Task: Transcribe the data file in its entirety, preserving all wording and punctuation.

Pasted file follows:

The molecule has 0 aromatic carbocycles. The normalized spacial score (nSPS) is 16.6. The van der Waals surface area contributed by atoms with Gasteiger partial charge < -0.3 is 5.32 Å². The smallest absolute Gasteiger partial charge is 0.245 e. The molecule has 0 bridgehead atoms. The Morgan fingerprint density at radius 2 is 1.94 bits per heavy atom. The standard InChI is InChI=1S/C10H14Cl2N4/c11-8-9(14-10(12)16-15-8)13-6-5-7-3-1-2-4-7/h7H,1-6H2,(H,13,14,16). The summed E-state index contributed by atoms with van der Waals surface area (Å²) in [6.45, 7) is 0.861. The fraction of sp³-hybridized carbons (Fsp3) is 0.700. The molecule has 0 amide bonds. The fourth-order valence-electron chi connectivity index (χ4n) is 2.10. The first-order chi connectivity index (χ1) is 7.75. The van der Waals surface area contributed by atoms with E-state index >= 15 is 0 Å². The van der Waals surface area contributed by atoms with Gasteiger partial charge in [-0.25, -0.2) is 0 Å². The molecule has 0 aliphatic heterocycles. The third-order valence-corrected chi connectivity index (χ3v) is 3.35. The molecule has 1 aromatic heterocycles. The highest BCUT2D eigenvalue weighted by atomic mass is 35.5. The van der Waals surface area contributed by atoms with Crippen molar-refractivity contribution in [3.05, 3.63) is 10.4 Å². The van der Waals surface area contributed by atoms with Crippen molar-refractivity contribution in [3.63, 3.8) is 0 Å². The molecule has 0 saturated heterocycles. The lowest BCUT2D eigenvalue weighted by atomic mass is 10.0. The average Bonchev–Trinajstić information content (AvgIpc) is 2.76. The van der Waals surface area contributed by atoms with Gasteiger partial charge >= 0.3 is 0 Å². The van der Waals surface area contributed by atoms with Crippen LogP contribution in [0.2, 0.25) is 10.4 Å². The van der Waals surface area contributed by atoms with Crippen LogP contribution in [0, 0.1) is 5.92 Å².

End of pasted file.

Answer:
The molecule has 0 aromatic carbocycles. The normalized spacial score (nSPS) is 16.6. The van der Waals surface area contributed by atoms with Gasteiger partial charge < -0.3 is 5.32 Å². The smallest absolute Gasteiger partial charge is 0.245 e. The molecule has 0 bridgehead atoms. The Morgan fingerprint density at radius 2 is 1.94 bits per heavy atom. The standard InChI is InChI=1S/C10H14Cl2N4/c11-8-9(14-10(12)16-15-8)13-6-5-7-3-1-2-4-7/h7H,1-6H2,(H,13,14,16). The summed E-state index contributed by atoms with van der Waals surface area (Å²) in [6.45, 7) is 0.861. The fraction of sp³-hybridized carbons (Fsp3) is 0.700. The molecule has 0 amide bonds. The fourth-order valence-electron chi connectivity index (χ4n) is 2.10. The first-order chi connectivity index (χ1) is 7.75. The van der Waals surface area contributed by atoms with E-state index >= 15 is 0 Å². The van der Waals surface area contributed by atoms with Gasteiger partial charge in [-0.25, -0.2) is 0 Å². The molecule has 0 aliphatic heterocycles. The third-order valence-corrected chi connectivity index (χ3v) is 3.35. The molecule has 1 aromatic heterocycles. The highest BCUT2D eigenvalue weighted by atomic mass is 35.5. The van der Waals surface area contributed by atoms with Crippen molar-refractivity contribution in [3.05, 3.63) is 10.4 Å². The van der Waals surface area contributed by atoms with Crippen molar-refractivity contribution in [3.63, 3.8) is 0 Å². The molecule has 0 saturated heterocycles. The lowest BCUT2D eigenvalue weighted by atomic mass is 10.0. The average Bonchev–Trinajstić information content (AvgIpc) is 2.76. The van der Waals surface area contributed by atoms with Gasteiger partial charge >= 0.3 is 0 Å². The van der Waals surface area contributed by atoms with Crippen LogP contribution in [0.2, 0.25) is 10.4 Å². The van der Waals surface area contributed by atoms with Crippen LogP contribution in [0, 0.1) is 5.92 Å².